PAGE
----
On the August 22nd edition of Good Morning America, Lara Spencer reported on Prince George’s school curriculum. After noting that the young royal is taking ballet, something his father Prince William has said that he truly loves, she said, “We’ll see how long that lasts.” Spencer laughed out loud, and the in-studio audience joined in. The dance community did not take these comments and laughter lying down. Noted dance professionals from Travis Wall to Christopher Wheeldon to Ashley Bouder weighed in on what happened. They identified her comments as bullying, as well as noted the gifts and graces that the study of ballet (as well as other dance forms) can confer.
Others, including Benji Schwimmer, added nuance to the conversation by injecting discussion on privilege, sexism and related matters in dance — for instance, the fact that most leading choreographers are men, even in a female-dominated field, and that Spencer herself is a woman in a field in which being one isn’t so easy. Nevertheless, the hashtag “#boysdancetoo” trended. On September 2, over 300 dancers — men, women and those from all along the gender spectrum — attended a ballet class in Times Square, outside of the Good Morning America studios.
Gia Kourlas from The New York Times and Sarah Kaufman of The Washington Post wrote editorials calling for more awareness and respect toward the dance community. Spencer did make public apologies, first on social media and then on air (even sitting down with the prominent male dance dance artists Wall, Robbie Fairchild and Fabrice Calmels). Some in the dance community expressed gratitude, some said it was too little, too late, and others offered reactions somewhere in between.
All of that considered, we at Dance Informa always seek to be as practical and positive as possible. We’d like to take this opportunity to discuss how to support young dancers, and young male dancers in particular, who often experience bullying. To learn more here, we spoke with Rennie Gold, director of The Gold School; John Lam, Boston Ballet principal; and Erica Hornthal, Chicago-based LCPC (Licensed Clinical Professional Counselor), BC-DMT (Board Certified Dance/Movement Therapist).
Make your studio as gender-neutral as possible.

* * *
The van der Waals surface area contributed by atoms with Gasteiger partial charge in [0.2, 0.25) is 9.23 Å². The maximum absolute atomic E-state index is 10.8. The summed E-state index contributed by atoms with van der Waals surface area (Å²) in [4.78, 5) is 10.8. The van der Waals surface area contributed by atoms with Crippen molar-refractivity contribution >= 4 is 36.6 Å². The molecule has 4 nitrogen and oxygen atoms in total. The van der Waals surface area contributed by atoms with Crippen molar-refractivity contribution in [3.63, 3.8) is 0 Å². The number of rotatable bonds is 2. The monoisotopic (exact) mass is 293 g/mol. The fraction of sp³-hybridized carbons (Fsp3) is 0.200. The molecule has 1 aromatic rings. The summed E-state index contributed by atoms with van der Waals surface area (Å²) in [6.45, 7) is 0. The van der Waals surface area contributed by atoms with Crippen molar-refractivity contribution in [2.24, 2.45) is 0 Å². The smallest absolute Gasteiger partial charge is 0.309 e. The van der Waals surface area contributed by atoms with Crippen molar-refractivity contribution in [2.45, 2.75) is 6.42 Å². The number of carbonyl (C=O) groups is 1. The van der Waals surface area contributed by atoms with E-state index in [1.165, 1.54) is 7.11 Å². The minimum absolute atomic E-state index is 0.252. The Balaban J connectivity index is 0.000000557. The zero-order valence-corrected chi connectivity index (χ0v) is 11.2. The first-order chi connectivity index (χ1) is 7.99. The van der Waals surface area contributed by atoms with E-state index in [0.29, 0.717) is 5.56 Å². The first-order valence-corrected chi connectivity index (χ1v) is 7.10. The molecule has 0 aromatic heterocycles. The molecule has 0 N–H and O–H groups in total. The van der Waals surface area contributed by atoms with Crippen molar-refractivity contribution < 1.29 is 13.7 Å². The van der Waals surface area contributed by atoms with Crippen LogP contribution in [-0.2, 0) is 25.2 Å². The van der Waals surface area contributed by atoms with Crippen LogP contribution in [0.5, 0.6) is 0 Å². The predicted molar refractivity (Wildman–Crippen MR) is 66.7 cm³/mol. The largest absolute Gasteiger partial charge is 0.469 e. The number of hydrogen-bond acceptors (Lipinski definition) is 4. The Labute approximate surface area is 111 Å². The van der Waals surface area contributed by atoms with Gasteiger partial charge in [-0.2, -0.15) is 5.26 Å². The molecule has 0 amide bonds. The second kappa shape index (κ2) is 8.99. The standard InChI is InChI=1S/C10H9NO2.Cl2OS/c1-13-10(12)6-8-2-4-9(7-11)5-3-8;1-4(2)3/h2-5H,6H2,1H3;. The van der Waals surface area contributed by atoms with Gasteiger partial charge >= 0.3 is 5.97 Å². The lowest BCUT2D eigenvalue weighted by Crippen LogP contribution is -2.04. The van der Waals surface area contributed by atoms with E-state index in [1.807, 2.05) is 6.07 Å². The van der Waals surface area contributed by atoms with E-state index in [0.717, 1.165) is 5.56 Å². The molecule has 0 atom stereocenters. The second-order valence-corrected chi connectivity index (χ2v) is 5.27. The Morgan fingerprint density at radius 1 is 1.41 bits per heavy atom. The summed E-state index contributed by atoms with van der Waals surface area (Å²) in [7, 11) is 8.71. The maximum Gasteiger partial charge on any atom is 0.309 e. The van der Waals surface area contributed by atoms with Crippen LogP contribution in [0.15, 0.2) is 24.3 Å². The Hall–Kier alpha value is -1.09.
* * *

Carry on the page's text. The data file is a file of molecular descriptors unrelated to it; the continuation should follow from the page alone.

Gold discusses ways that he makes The Gold School “boy-friendly”, in contrast to many other studios he’s seen. For instance, decorations have much less “frill” and pink coloring. Gold and his staff also shop for costumes for male students at conventional clothing stores, versus from dance supply stores. “Often, costumes for boys from these companies look very similar to those for girls,” he says.
Hornthal carries this idea of gender-neutrality in the studio even further. She suggests coloring of whites, blacks and greys versus pinks and blues, and some gender-neutral images such as nature scenery and inspirational quotes. “The image of a ballet dancer is a ballerina,” but studios can help young male dancers see themselves as dancers by decreasing the femininity in imagery around ballet and dance more generally, she believes.
She also recommends using educationally-based classical music scores for class music, versus music that feels very light and airy — and hence, to some young male dance students, perhaps a bit feminine and unwelcoming. On a larger level, Hornthal encourages dance educators and others involved adults (such as parents, teachers and school educators) to ensure that young people have a space to explore themselves and their interests through movement. Perhaps that’s dance, perhaps it’s a sport, perhaps it’s a martial arts form. The important thing is for young people to have agency to find what interests them and pursue those interests. That certainly includes young female dancers as well, who have their own notable personal challenges when it comes to growing up in dance and other movement forms — such as perfectionism, body image issues and “fitting in” with other communities of young people.
Ensure that young dancers have a support system, role models and adults who act in accordance with their best interests.
Gold discusses how in his middle school years, when he was experiencing bullying (verbal and physical) for dancing, the studio was his “safe-space”. The worst bullying occurred when he moved to a new school district, he explains. His peers where he had lived had come to accept his dancing and didn’t make any big thing of it, but not so much those in his new school. It seems that adults in young male dancers’ lives should regard such a change in environment as something that could lead to bullying, and should therefore stay attuned to signs of bullying — avoidance behaviors, apparent drops in self-esteem and even signs of physical abuse (torn clothes, bruises, broken skin) — when such a change of environment occurs.